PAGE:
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Crop insurance takes hits on Senate floor

Subsidized crop insurance took its first hits in the farm bill debate today when the Senate voted to approve an amendment offered by Senate Majority Whip Richard Durbin, D-Ill., and Sen. Tom Coburn, R-Okla., to raise premiums by 15 percent for farmers with an adjusted gross income of more than $750,000, and approved another amendment by Sen. Saxby Chambliss, R-Ga., to require farmers participating in the crop insurance program adhere to federal conservation standards.

The debate over the Durbin-Coburn amendment was a rare moment of bitterness on the Senate floor during the debate.

Durbin said that the amendment would affect only 1,500 farmers and without it the crop insurance program would be the only section of the bill not to take a cut. Coburn noted it would save $1 billion.

But Senate Agriculture Committee ranking member Pat Roberts, R-Kan., said the adoption of the amendment "will impact every single producer in the program.” Predicting that big farmers would leave the program, he said, “The rest will pay higher premiums when they are out the program.”

Roberts also said that the provision would lead to return of low crop-insurance participation and ad hoc disaster programs.

The vote for Durbin-Coburn amendment was 66 to 33 — so large an approval that it signaled a change in attitude in Congress and possibly also that some senators had voted for it in order to be able to negotiate with Roberts, a strong crop insurance supporter, over other farm bill issues when the bill goes to conference.

Under the Durbin-Coburn bill, the Agriculture Department must certify that there is no net increase in the total cost of the federal crop insurance program.

The vote on the Chambliss amendment, which establishes highly erodible land and wetland conservation compliance requirements for the crop insurance program, was 52 to 47.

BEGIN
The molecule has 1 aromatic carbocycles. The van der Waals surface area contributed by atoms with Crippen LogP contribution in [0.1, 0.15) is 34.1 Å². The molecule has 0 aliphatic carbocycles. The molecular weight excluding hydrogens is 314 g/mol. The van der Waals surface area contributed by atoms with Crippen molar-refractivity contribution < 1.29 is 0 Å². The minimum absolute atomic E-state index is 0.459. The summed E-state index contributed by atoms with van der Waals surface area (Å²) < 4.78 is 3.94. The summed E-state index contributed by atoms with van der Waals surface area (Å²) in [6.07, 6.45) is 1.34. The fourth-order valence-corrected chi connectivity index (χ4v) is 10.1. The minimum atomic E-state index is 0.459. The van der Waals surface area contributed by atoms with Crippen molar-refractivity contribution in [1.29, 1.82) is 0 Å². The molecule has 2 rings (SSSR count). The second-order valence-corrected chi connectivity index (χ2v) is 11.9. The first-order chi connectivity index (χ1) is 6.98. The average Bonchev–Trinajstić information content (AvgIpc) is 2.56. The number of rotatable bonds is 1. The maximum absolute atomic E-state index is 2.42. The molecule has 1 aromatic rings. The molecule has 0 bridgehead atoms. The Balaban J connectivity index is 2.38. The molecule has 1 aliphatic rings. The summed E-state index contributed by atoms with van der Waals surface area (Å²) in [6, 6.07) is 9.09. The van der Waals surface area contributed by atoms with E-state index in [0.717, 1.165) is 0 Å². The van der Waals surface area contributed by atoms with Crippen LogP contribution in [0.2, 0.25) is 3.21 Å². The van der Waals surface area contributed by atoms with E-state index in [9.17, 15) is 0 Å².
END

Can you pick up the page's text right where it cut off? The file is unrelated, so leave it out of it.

The Senate rejected by a vote of 44-55 an amendment proposed by Sen. John Thune, R-S.D., that said USDA must certify that the adjusted gross income provision will not increase its administrative costs by one dollar. Its passage would have nullified the Durbin-Coburn amendment.

The National Sustainable Agriculture Coalition, which represents smaller, environmentally-minded farmers, praised the adoption of both amendments.

“The Durbin-Coburn amendment begins the process of targeting taxpayer support for crop insurance, saving money by reducing subsidies for mega farms,” NSAC said. “The Chambliss amendment brings common sense conservation protections to the farm safety net to protect the natural resources on which our food security depends.”

The Environmental Working Group said the Durbin-Coburn amendment “will help level the playing field for family farmers. We applaud the senators for their efforts to place reasonable limits on crop insurance, which has become the primary safety net for farmers, that will simply require the largest and most profitable farm businesses to share a fair share of their risk protection costs with the taxpayer.”

EWG said the Chambliss amendment “has reaffirmed the quid pro quo between farmers and taxpayers that has protected soil, water and wetlands since 1985. This commonsense measure is needed now more than ever at a time when high crop prices are placing unprecedented pressure on our soil, water and wildlife habitat and bloated insurance subsidies produce powerful incentives to plow up marginal lands.”

But the National Corn Growers Association said its members are “very disappointed” in the passage of the Chambliss amendment.

“Our members have spent a significant amount of time discussing this issue and feel this addition to the farm bill would have a negative impact toward America’s farmers,” the group said. “NCGA’s official policy states we oppose the coupling of conservation compliance to eligibility for federal crop insurance.”

Earlier, the Senate also adopted a Coburn amendment that removes the Agriculture secretary's authority to allow high-income farmers and landowners to participate in USDA conservation programs.

The vote was 63-36, with most of the opposition coming from wealthier states where high-income people are landowners.

Some environmentalists who oppose wealthy people getting commodity subsidies have favored allowing them to get conservation subsidies on the grounds that improving the environmental is a public good. A spokeswoman for the Environmental Working Groups said the group “didn’t oppose or support the amendment, but we think it is reasonable for millionaires to pick up the cost for conservation measures on their farms.”